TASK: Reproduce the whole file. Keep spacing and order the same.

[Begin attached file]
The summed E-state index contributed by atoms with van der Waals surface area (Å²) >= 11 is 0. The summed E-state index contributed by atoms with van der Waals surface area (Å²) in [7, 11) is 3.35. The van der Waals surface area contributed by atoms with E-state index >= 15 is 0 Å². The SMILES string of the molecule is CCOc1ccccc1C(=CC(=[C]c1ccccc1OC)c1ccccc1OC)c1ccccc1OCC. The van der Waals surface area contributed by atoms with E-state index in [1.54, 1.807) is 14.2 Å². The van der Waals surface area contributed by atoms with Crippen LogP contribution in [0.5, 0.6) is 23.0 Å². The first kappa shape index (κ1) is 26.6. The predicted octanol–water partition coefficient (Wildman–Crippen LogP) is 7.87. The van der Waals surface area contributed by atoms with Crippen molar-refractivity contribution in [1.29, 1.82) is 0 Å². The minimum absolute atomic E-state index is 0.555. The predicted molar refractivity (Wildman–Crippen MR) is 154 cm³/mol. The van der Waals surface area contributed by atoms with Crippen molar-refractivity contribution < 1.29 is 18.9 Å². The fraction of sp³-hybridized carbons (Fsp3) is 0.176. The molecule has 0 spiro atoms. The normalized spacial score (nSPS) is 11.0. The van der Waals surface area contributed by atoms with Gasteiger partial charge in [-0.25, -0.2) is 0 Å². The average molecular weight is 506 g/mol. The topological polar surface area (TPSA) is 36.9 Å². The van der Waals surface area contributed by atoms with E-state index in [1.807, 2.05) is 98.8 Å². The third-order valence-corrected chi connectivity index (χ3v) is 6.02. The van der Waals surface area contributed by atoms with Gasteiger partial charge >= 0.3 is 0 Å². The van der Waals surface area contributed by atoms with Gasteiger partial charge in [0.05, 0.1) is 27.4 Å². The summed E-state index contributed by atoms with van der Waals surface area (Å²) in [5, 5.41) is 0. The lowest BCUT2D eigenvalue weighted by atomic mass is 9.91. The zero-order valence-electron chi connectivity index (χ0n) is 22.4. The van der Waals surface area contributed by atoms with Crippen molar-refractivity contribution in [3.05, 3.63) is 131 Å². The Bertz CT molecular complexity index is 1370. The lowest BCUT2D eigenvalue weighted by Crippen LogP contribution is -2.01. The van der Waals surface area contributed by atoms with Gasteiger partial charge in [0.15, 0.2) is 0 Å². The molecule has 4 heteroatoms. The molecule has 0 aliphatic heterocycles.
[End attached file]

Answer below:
The summed E-state index contributed by atoms with van der Waals surface area (Å²) >= 11 is 0. The summed E-state index contributed by atoms with van der Waals surface area (Å²) in [7, 11) is 3.35. The van der Waals surface area contributed by atoms with E-state index >= 15 is 0 Å². The SMILES string of the molecule is CCOc1ccccc1C(=CC(=[C]c1ccccc1OC)c1ccccc1OC)c1ccccc1OCC. The van der Waals surface area contributed by atoms with E-state index in [1.54, 1.807) is 14.2 Å². The van der Waals surface area contributed by atoms with Crippen LogP contribution in [0.5, 0.6) is 23.0 Å². The first kappa shape index (κ1) is 26.6. The predicted octanol–water partition coefficient (Wildman–Crippen LogP) is 7.87. The van der Waals surface area contributed by atoms with Crippen molar-refractivity contribution in [1.29, 1.82) is 0 Å². The minimum absolute atomic E-state index is 0.555. The predicted molar refractivity (Wildman–Crippen MR) is 154 cm³/mol. The van der Waals surface area contributed by atoms with Crippen molar-refractivity contribution < 1.29 is 18.9 Å². The fraction of sp³-hybridized carbons (Fsp3) is 0.176. The molecule has 0 spiro atoms. The normalized spacial score (nSPS) is 11.0. The van der Waals surface area contributed by atoms with Gasteiger partial charge in [-0.25, -0.2) is 0 Å². The average molecular weight is 506 g/mol. The topological polar surface area (TPSA) is 36.9 Å². The van der Waals surface area contributed by atoms with E-state index in [1.807, 2.05) is 98.8 Å². The third-order valence-corrected chi connectivity index (χ3v) is 6.02. The van der Waals surface area contributed by atoms with Gasteiger partial charge >= 0.3 is 0 Å². The van der Waals surface area contributed by atoms with Gasteiger partial charge in [0.05, 0.1) is 27.4 Å². The summed E-state index contributed by atoms with van der Waals surface area (Å²) in [5, 5.41) is 0. The lowest BCUT2D eigenvalue weighted by atomic mass is 9.91. The zero-order valence-electron chi connectivity index (χ0n) is 22.4. The van der Waals surface area contributed by atoms with Crippen molar-refractivity contribution in [3.05, 3.63) is 131 Å². The Bertz CT molecular complexity index is 1370. The lowest BCUT2D eigenvalue weighted by Crippen LogP contribution is -2.01. The van der Waals surface area contributed by atoms with Gasteiger partial charge in [0.15, 0.2) is 0 Å². The molecule has 4 heteroatoms. The molecule has 0 aliphatic heterocycles.